V50 Monza cyclinders

Whilst yet to be dismantled and measured, I suspect my Monza requires a rebore but wonder if the bores are Nikasil coated. From the workshop manual specifying three piston sizes it appears not.

Any information will be greatly appreciated.

I think that you will find that they are. The three pistons sizes are not for oversize. They just get matched to the bores to allow for minor machining discrepancies.

What makes you think a rebore would be required? I pulled my V50 down at around 55k miles and the bores were still like new. I just needed new rings.

They will be coated, Nikasil. If they need repair and replating this co comes recommend.
http://www.langcourt.com
Like cyclobutch never had an wear problems. Pistons maybe, usually rings.

Compression is down to 9.8 psi on one cylinder, so I thought the worse.

I will check the pistons and replace rings when my Aladdin stove can sufficiently warm the garage.

Very many thanks for the advice.

I think a compression reading as low as 10psi is indicating a major problem and if you haven’t got a holed piston, my money would be on the valves. Even with broken piston rings you usually see 50 or more psi. For the compression to be this low, I would be looking for a bent, broken or badly burned valve. Another possibility would be a blown head gasket, but that’s usually pretty obvious!

Going back to the original question, I’m pretty new to Guzzis, but my reading indicates that early bikes, pre-1982? - had chrome plated iron or steel liners in the aluminium barrel - this is what my 1980 V50 II appears to have. I believe Nikasil was introduced in the early '80s but I would appreciate it if someone who knows about this bit of history could confirm or deny! I have also been told that there could be a tendency for the chrome plating to flake off in fragments on some bores, thankfully mine were OK. If the bores have any significant wear, you should be able to feel it with a finger at the bottom or top of the swept area - don’t be misled by the ring of carbon deposited at the top of the bore, above the top ring. Both chrome and Nikasil are extremely hard wearing.

Both chrome and Nikasil bores are problematic for re-boring and it is not normally done. They can sometimes be re-plated if your wallet is big enough (it won’t be afterwards!).

Once again, someone please correct me if I’m wrong about the use of chrome and Nikasil on V50 bores, I would like to know the true story!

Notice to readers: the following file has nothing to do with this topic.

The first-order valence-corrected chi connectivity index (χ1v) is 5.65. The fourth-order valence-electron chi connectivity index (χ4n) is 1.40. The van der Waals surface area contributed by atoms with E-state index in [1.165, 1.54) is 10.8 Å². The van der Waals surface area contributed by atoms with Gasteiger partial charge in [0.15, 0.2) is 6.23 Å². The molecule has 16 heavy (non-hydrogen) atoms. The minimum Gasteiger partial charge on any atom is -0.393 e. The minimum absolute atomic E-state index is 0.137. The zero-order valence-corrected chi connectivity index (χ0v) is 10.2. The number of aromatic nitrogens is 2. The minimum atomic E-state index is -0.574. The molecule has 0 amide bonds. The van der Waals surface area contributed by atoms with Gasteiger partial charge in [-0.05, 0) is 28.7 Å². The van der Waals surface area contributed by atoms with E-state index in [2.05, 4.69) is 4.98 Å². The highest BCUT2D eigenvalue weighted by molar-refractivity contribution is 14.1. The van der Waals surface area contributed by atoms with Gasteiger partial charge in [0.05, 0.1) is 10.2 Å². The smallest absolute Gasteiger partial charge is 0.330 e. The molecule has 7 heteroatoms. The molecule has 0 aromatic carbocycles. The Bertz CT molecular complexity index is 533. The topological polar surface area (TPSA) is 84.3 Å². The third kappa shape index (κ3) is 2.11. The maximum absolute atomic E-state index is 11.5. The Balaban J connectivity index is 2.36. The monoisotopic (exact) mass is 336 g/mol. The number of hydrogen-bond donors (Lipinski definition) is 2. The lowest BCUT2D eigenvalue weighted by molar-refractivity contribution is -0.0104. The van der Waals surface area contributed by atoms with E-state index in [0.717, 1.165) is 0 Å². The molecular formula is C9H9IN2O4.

Joe.

Hi,
That sounds low. What year is the bike?
Steve.

The changes occurred about that date. Mine is 1984, but I know it’s had previous engine changes. The engine now came from a Monza courtesy of Gutsibits. The Monza and the mk3 has the same engine. It has Nikasil bores. There are always horror stories because mechanical failures happen. Your chrome is fine, as are many others. Nothing is cheap now as the parts become unattainable, but most parts can be repaired.
I’m now searching for pistons and shells but it looks like I’m going to have to get the pistons made. That will be about £250 (each). A job for next winter. :open_mouth:
There are some good books to read, Mike Walker’s MG restoration, Guzzilogy etc.
Steve

I don’t think you’ll find a V50 on chrome bores. They will be Nikasil, or maybe Nigusil (same stuff I think, just MG branded version).

Cyclobutch is correct. The V50 was the first of the new engines with Nigusil bores. The bores don’t wear, pistons are pretty tough. Even with sloppy pistons you should get good compression. It’s all on the rings and their fit in the pistons. Get valves seats recut. Check lip of valve is not too thin. All dimensions in book. V important is good fit in valve guides particularly exhaust. It is the only way the valve can loose its heat is through the guide. Had to keep pulling the top end off my V50 which I bought second hand. One cylinder just wouldnt run right even though a compression test indicated compression well within range. I purchased a cheap leak down tester at machine mart. Basically putting compressed air into the cylinder and measuring the ‘leak down’ on a gauge. Listening for leakage through the oil filler, exhaust and inlet ports indicated leakage. Rings replaced even though they looked ok-end gap at max though. Could hear air escaping into ports even though I had lapped valves. So replaced rings, exhaust valves, guides and got valves cut as per book. Runs perfectly now.

Just looked at my compression gauge with a magnifying glass. I should have written just under 10 kg/cm2 or 10 bar. The psi figure is 140.

I followed a tip to pour a little oil down into the bore and retest. This increased the compression to 12 bar or 170+ psi, I am told proving the problem to be rings rather than valves.

Having had the carbs sonic cleaned, I will be throwing the kitchen sink at the engine: new valves, bronze guides and seats as well as piston rings.

Once more, many thanks for all the advice.

Garth Forbes

DOH!!

So now the original issue is resolved can i ask - does the above apply to the V35 as well? I have an Imola so am curious.
Thanks

My guess is that the information would apply to the Imola as well but I am not an expert.

Garth Forbes